First Author: G.Moussa UK
Co Author(s): J. Panthagani S. Shakir S. Madge
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To describe the first reported case of bilateral endogenous endophthalmitis secondary to fungal septic emboli originating from the sphenoidal sinus spreading to the cavernous sinus and the internal carotid artery, in an immunocompetent 87-year-old Caucasian gentleman; presenting with panuveitis.
Acute admission for 87-year-old hospital with loss of vision presenting at Hereford County Hospital, UK.
Inpatient ophthalmic care with regular review, photography, MRI, PET, OCT-Angiography, blood tests, vitreous biopsy investigations.
A patient with radiotherapy treated sphenoidal sinus malignancy 20 years previously, presented with acute loss of vision in the right eye (RE). Visual acuity (VA) RE: CF. RE showed panuveitis; vitritis and multiple areas of haemorrhagic retinal necrosis with a normal left eye. Presumed to be of viral origin, Vitrectomy with biopsy showed negative culture and PCR and found full thickness retinal necrosis with fungal-like subretinal collections. After multiple TIAs, MRI found multiple recent embolic infarcts throughout distribution of right thickened internal carotid, and sphenoidal sinus thickening; this grew Aspergillus versicolour on endoscopy. The intensity signals on MRI were consistent with that with fungal infection. Retinal tissue gram stain showed gram-positive filamentous branching rods without acid fast stain, assumed to be actinomycosis. A right superior ophthalmic vein thrombosis developed causing right ophthalmoplegia. The LE developed the same lesions after two weeks, intensive systemic antiviral, antifungal and antibacterial therapy presenting initially with a mild vitritis.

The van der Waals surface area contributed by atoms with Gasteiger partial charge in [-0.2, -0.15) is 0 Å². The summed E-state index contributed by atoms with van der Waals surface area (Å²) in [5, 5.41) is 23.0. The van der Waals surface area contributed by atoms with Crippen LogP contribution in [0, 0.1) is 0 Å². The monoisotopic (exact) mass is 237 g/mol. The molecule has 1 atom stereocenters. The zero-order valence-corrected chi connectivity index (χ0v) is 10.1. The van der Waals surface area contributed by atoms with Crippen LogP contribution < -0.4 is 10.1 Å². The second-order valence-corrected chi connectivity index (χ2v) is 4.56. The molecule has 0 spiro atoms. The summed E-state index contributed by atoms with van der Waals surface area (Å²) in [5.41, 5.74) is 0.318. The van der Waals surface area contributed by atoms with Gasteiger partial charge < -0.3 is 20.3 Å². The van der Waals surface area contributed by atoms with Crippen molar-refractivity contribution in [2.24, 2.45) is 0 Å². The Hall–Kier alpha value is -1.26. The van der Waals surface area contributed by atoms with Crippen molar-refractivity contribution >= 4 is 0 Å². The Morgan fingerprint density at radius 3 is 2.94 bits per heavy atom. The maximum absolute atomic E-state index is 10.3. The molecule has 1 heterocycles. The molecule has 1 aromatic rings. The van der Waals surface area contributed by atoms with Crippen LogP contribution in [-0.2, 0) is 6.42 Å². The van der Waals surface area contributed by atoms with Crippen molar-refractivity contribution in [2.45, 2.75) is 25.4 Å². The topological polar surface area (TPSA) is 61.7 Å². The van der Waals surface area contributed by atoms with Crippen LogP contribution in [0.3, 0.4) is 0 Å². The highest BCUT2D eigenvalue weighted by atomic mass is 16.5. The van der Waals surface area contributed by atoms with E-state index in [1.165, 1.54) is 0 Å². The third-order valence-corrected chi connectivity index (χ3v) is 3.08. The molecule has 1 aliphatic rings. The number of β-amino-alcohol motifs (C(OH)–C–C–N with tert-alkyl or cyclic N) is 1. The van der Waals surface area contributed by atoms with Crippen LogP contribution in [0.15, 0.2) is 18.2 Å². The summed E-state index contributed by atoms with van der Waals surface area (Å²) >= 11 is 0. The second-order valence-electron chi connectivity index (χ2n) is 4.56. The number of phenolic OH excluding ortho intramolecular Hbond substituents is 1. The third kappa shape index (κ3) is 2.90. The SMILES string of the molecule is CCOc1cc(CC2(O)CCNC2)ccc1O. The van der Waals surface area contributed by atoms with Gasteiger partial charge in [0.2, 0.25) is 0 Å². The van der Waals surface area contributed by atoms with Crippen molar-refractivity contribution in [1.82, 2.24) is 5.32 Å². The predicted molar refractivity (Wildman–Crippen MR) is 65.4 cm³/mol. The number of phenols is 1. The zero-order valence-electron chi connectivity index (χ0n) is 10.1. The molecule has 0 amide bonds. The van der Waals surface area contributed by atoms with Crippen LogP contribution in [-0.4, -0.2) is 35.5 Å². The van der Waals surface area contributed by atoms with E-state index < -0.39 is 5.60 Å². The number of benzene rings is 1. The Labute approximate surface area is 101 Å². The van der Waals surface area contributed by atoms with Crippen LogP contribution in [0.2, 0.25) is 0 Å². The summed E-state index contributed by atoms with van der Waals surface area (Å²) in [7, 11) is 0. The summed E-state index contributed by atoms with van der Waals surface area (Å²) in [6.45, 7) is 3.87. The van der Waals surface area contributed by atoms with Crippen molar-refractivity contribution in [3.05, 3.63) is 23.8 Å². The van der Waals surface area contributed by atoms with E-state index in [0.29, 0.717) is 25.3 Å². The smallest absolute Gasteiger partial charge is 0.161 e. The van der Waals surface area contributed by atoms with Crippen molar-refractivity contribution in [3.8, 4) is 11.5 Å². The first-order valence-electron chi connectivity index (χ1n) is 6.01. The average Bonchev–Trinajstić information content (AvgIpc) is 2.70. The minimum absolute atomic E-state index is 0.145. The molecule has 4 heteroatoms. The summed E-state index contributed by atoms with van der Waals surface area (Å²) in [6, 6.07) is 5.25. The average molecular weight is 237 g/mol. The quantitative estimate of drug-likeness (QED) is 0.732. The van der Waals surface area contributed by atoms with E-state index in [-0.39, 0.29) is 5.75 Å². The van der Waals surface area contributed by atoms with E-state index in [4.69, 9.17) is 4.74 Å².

This case describes systemic pathology presenting in the eye in a novel manner. We discuss the diagnostic challenge and journey in this complicated case. Unfortunately, the patient passed away despite maximal treatment and investigation with full collaboration between specialities. We hope to provide insight to other similar complex cases.